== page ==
In June 1836, the settlement of Port Phillip (which was then a district of New South Wales and continued as such until 1851) consisted of 177 persons. The first police were appointed at Sydney on 14th September 1836. Robert Day was District Constable at 3 shillings a day and Joseph W. Hooson as Constable at 2 shillings and 3 pence a day. In the same month James Dwyer was appointed as a constable. Each of these men had served in the Sydney Police, Dwyer as Assistant Chief Constable and Day & Hooson as constables. They had forfeited their positions through drunkenness and owed their reappointment on this occasion to the fact that no men could be spared from the small body then employed, and, of the outside applicants, they were the best. Day and Dwyer were very capable men.
Governor Bourke had proclaimed Port Phillip one for settlement on the 9th September, and appointed Captain William Lonsdale, of the Fourth King's Own Regiment, to be resident Magistrate of the district. He arrived by HMS "Rattlesnake" on the 29th September. The police and other public servants forming Captain Lonsdale's staff arrived at Port Philip on the 5th October in the brig "Stirlingshire". The whole of the Government party, including 30 convicts, camped on the land that became known later as the "Government Block" (now bounded by Bourke, Collins, King and Spencer Streets). The first "police station" and gaol was erected on that block and near to the site now occupied by the Bourke Street West Police Station (1837).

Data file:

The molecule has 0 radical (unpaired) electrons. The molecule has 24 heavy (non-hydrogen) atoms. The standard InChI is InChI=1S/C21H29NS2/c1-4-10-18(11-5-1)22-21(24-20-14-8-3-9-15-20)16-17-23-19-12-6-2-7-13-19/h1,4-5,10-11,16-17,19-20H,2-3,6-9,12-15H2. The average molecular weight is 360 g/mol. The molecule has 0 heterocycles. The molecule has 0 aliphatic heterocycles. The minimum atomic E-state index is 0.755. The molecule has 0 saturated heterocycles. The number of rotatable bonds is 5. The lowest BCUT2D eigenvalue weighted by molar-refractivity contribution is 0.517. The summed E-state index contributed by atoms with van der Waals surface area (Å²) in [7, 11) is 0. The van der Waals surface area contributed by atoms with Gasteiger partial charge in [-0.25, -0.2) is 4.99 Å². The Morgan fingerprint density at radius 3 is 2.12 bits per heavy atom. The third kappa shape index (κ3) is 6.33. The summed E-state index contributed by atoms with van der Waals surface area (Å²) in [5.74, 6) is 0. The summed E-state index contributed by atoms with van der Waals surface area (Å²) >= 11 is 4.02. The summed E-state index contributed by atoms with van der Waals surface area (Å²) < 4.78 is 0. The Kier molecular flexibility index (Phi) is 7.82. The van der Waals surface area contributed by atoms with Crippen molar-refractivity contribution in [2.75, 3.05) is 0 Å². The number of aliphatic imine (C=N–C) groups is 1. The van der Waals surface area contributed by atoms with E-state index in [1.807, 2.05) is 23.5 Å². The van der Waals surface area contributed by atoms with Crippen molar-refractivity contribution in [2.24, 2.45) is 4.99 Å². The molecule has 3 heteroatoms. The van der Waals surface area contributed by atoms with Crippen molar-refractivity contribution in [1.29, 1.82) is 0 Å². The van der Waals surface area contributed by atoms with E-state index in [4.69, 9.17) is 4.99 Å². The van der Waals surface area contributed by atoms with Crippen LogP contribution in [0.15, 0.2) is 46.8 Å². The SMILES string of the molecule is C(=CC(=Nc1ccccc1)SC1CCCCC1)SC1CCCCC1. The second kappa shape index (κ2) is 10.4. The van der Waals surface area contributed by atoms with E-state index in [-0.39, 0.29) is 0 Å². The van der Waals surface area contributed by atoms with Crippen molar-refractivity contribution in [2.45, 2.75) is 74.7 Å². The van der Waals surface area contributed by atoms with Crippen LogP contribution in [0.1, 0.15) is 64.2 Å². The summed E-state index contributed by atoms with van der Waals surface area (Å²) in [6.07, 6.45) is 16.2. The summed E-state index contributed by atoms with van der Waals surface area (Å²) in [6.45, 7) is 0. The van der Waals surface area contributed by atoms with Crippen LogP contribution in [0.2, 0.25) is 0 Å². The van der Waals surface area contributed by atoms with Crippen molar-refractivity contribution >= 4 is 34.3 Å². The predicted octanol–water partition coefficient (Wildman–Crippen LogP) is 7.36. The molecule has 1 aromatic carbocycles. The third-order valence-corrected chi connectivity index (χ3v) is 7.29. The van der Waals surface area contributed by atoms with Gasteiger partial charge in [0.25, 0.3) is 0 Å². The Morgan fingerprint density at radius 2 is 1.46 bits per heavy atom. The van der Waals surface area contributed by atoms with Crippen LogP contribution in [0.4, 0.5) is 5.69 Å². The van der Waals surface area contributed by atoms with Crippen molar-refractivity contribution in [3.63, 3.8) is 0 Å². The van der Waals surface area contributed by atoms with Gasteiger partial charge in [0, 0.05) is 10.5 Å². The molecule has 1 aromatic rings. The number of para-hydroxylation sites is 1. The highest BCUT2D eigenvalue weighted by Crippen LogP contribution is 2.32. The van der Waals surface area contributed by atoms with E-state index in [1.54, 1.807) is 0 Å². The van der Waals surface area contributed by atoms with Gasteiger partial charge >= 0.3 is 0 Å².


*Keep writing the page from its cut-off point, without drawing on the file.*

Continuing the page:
Henry Batman, brother of the more famous John Batman, the founder of the settlement, was appointed District Constable on 11th January 1837 and later in the year to the rank of Chief Constable.
On the 1st May 1837, two constables were appointed, in Van Diemen's Land, as Constables for Port Philip. These appointments were made because of the fact that a large number of convicts (prisoners and ticket-of-leave holders) were frequently escaping from the island and finding their way to the mainland. Captain Lonsdale regarded that class of people as undesirable colonists and took steps to deport such of them as could be found. An order for deportation could only be made on evidence of identity and prior conviction, hence the appointment of these two men as constables. Both were formerly prison warders and knew all the convicts. They subsequently proved worthless and were permitted to resign.